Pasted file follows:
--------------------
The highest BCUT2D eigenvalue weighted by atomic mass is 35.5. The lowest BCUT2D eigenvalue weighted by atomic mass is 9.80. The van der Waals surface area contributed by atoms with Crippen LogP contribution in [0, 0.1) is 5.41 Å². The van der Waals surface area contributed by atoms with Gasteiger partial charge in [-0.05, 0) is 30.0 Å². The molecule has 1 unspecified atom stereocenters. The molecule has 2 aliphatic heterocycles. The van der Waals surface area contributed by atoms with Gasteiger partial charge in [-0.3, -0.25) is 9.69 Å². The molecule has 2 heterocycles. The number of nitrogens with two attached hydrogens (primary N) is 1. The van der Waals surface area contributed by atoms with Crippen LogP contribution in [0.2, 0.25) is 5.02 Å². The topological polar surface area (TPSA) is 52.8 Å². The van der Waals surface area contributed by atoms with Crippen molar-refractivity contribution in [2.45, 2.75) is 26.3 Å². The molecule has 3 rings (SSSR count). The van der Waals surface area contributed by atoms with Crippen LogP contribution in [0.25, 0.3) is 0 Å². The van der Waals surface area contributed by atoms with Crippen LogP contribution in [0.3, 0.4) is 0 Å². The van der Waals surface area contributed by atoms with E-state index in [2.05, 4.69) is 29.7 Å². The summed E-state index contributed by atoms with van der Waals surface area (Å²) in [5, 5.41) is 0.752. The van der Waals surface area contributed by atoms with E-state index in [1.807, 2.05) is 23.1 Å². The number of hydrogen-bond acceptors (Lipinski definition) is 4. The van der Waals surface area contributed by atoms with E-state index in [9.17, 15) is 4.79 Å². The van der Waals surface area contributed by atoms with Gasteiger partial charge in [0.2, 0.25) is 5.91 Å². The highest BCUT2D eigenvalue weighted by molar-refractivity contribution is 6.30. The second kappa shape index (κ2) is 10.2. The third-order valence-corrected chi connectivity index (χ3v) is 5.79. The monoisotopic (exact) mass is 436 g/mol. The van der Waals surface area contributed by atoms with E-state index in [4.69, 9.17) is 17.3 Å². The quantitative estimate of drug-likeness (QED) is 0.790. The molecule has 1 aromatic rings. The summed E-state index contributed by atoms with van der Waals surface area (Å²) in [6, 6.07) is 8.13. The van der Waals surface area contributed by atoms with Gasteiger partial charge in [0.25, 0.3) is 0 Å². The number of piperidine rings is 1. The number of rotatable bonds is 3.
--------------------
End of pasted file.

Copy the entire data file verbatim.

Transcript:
The highest BCUT2D eigenvalue weighted by atomic mass is 35.5. The lowest BCUT2D eigenvalue weighted by atomic mass is 9.80. The van der Waals surface area contributed by atoms with Crippen LogP contribution in [0, 0.1) is 5.41 Å². The van der Waals surface area contributed by atoms with Gasteiger partial charge in [-0.05, 0) is 30.0 Å². The molecule has 1 unspecified atom stereocenters. The molecule has 2 aliphatic heterocycles. The van der Waals surface area contributed by atoms with Gasteiger partial charge in [-0.3, -0.25) is 9.69 Å². The molecule has 2 heterocycles. The number of nitrogens with two attached hydrogens (primary N) is 1. The van der Waals surface area contributed by atoms with Crippen LogP contribution in [0.2, 0.25) is 5.02 Å². The topological polar surface area (TPSA) is 52.8 Å². The van der Waals surface area contributed by atoms with Crippen molar-refractivity contribution in [2.45, 2.75) is 26.3 Å². The molecule has 3 rings (SSSR count). The van der Waals surface area contributed by atoms with Crippen LogP contribution in [0.25, 0.3) is 0 Å². The van der Waals surface area contributed by atoms with Crippen LogP contribution in [0.3, 0.4) is 0 Å². The van der Waals surface area contributed by atoms with E-state index in [2.05, 4.69) is 29.7 Å². The summed E-state index contributed by atoms with van der Waals surface area (Å²) in [5, 5.41) is 0.752. The van der Waals surface area contributed by atoms with E-state index in [1.807, 2.05) is 23.1 Å². The number of hydrogen-bond acceptors (Lipinski definition) is 4. The van der Waals surface area contributed by atoms with E-state index in [9.17, 15) is 4.79 Å². The van der Waals surface area contributed by atoms with Gasteiger partial charge in [0.2, 0.25) is 5.91 Å². The highest BCUT2D eigenvalue weighted by molar-refractivity contribution is 6.30. The second kappa shape index (κ2) is 10.2. The third-order valence-corrected chi connectivity index (χ3v) is 5.79. The monoisotopic (exact) mass is 436 g/mol. The van der Waals surface area contributed by atoms with E-state index in [4.69, 9.17) is 17.3 Å². The quantitative estimate of drug-likeness (QED) is 0.790. The molecule has 1 aromatic rings. The summed E-state index contributed by atoms with van der Waals surface area (Å²) in [6, 6.07) is 8.13. The van der Waals surface area contributed by atoms with Gasteiger partial charge in [0.25, 0.3) is 0 Å². The number of piperidine rings is 1. The number of rotatable bonds is 3.